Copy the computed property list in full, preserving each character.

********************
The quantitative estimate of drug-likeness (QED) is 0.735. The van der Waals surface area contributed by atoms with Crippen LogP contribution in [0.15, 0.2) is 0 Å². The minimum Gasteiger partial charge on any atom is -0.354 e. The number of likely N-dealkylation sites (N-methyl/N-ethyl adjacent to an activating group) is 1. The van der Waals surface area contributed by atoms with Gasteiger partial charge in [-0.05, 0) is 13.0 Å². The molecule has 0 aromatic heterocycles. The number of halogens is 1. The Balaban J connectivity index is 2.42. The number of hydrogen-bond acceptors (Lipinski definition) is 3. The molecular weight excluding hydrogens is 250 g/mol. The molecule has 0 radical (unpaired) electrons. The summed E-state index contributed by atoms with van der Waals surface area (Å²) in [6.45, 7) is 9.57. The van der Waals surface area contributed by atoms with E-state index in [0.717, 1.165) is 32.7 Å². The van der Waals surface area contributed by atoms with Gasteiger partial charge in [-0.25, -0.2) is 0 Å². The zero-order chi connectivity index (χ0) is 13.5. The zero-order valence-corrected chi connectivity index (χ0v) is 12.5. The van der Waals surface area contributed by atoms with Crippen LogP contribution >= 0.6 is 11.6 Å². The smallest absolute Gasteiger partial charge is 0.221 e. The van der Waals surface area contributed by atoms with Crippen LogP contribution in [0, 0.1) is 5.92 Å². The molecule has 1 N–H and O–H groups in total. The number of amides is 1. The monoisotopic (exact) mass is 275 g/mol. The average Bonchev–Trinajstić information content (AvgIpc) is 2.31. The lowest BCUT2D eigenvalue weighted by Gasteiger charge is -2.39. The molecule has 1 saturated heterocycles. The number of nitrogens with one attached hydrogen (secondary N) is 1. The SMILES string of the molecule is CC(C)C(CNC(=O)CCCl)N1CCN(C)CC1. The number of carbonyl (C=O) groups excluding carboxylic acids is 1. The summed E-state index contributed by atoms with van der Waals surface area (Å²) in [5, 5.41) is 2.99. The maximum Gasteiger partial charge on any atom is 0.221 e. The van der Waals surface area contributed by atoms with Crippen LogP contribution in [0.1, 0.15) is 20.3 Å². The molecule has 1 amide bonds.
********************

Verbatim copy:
The quantitative estimate of drug-likeness (QED) is 0.735. The van der Waals surface area contributed by atoms with Crippen LogP contribution in [0.15, 0.2) is 0 Å². The minimum Gasteiger partial charge on any atom is -0.354 e. The number of likely N-dealkylation sites (N-methyl/N-ethyl adjacent to an activating group) is 1. The van der Waals surface area contributed by atoms with Gasteiger partial charge in [-0.05, 0) is 13.0 Å². The molecule has 0 aromatic heterocycles. The number of halogens is 1. The Balaban J connectivity index is 2.42. The number of hydrogen-bond acceptors (Lipinski definition) is 3. The molecular weight excluding hydrogens is 250 g/mol. The molecule has 0 radical (unpaired) electrons. The summed E-state index contributed by atoms with van der Waals surface area (Å²) in [6.45, 7) is 9.57. The van der Waals surface area contributed by atoms with E-state index in [0.717, 1.165) is 32.7 Å². The van der Waals surface area contributed by atoms with Gasteiger partial charge in [-0.25, -0.2) is 0 Å². The zero-order chi connectivity index (χ0) is 13.5. The zero-order valence-corrected chi connectivity index (χ0v) is 12.5. The van der Waals surface area contributed by atoms with Crippen LogP contribution >= 0.6 is 11.6 Å². The smallest absolute Gasteiger partial charge is 0.221 e. The van der Waals surface area contributed by atoms with Crippen LogP contribution in [0, 0.1) is 5.92 Å². The molecule has 1 N–H and O–H groups in total. The number of amides is 1. The monoisotopic (exact) mass is 275 g/mol. The average Bonchev–Trinajstić information content (AvgIpc) is 2.31. The lowest BCUT2D eigenvalue weighted by Gasteiger charge is -2.39. The molecule has 1 saturated heterocycles. The number of nitrogens with one attached hydrogen (secondary N) is 1. The SMILES string of the molecule is CC(C)C(CNC(=O)CCCl)N1CCN(C)CC1. The number of carbonyl (C=O) groups excluding carboxylic acids is 1. The summed E-state index contributed by atoms with van der Waals surface area (Å²) in [5, 5.41) is 2.99. The maximum Gasteiger partial charge on any atom is 0.221 e. The van der Waals surface area contributed by atoms with Crippen LogP contribution in [0.1, 0.15) is 20.3 Å². The molecule has 1 amide bonds.